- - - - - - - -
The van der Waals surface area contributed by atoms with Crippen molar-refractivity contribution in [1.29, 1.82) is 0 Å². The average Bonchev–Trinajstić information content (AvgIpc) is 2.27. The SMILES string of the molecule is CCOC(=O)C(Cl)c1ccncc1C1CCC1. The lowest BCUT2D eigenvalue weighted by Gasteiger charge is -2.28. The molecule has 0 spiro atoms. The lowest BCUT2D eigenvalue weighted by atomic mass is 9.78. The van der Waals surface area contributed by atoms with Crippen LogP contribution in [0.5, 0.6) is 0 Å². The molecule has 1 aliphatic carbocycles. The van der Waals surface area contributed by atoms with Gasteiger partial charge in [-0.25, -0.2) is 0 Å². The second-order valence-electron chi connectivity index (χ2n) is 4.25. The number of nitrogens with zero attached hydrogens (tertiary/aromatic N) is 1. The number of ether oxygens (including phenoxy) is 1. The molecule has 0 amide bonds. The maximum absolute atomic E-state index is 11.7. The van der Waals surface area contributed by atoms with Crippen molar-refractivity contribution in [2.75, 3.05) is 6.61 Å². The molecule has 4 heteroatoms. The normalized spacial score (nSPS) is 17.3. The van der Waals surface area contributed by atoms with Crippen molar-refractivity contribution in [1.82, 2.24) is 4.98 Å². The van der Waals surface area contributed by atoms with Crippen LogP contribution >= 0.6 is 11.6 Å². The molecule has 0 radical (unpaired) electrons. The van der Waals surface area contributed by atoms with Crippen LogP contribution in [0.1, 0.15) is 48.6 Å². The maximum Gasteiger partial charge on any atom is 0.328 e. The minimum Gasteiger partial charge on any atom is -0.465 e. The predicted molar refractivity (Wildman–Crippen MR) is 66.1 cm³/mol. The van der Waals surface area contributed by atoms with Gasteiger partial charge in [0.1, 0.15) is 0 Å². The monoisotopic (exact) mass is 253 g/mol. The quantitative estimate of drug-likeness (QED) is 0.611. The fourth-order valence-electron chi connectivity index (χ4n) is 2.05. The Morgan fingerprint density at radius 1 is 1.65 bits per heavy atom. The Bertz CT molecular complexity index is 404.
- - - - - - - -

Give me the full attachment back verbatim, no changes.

The van der Waals surface area contributed by atoms with Crippen molar-refractivity contribution in [1.29, 1.82) is 0 Å². The average Bonchev–Trinajstić information content (AvgIpc) is 2.27. The SMILES string of the molecule is CCOC(=O)C(Cl)c1ccncc1C1CCC1. The lowest BCUT2D eigenvalue weighted by Gasteiger charge is -2.28. The molecule has 0 spiro atoms. The lowest BCUT2D eigenvalue weighted by atomic mass is 9.78. The van der Waals surface area contributed by atoms with Crippen LogP contribution in [0.5, 0.6) is 0 Å². The molecule has 1 aliphatic carbocycles. The van der Waals surface area contributed by atoms with Gasteiger partial charge in [-0.25, -0.2) is 0 Å². The second-order valence-electron chi connectivity index (χ2n) is 4.25. The number of nitrogens with zero attached hydrogens (tertiary/aromatic N) is 1. The number of ether oxygens (including phenoxy) is 1. The molecule has 0 amide bonds. The maximum absolute atomic E-state index is 11.7. The van der Waals surface area contributed by atoms with Crippen molar-refractivity contribution in [2.75, 3.05) is 6.61 Å². The molecule has 4 heteroatoms. The normalized spacial score (nSPS) is 17.3. The van der Waals surface area contributed by atoms with Crippen molar-refractivity contribution in [1.82, 2.24) is 4.98 Å². The van der Waals surface area contributed by atoms with Crippen LogP contribution >= 0.6 is 11.6 Å². The molecule has 0 radical (unpaired) electrons. The van der Waals surface area contributed by atoms with Crippen LogP contribution in [0.1, 0.15) is 48.6 Å². The maximum Gasteiger partial charge on any atom is 0.328 e. The minimum Gasteiger partial charge on any atom is -0.465 e. The predicted molar refractivity (Wildman–Crippen MR) is 66.1 cm³/mol. The van der Waals surface area contributed by atoms with Gasteiger partial charge in [0.1, 0.15) is 0 Å². The monoisotopic (exact) mass is 253 g/mol. The quantitative estimate of drug-likeness (QED) is 0.611. The fourth-order valence-electron chi connectivity index (χ4n) is 2.05. The Morgan fingerprint density at radius 1 is 1.65 bits per heavy atom. The Bertz CT molecular complexity index is 404.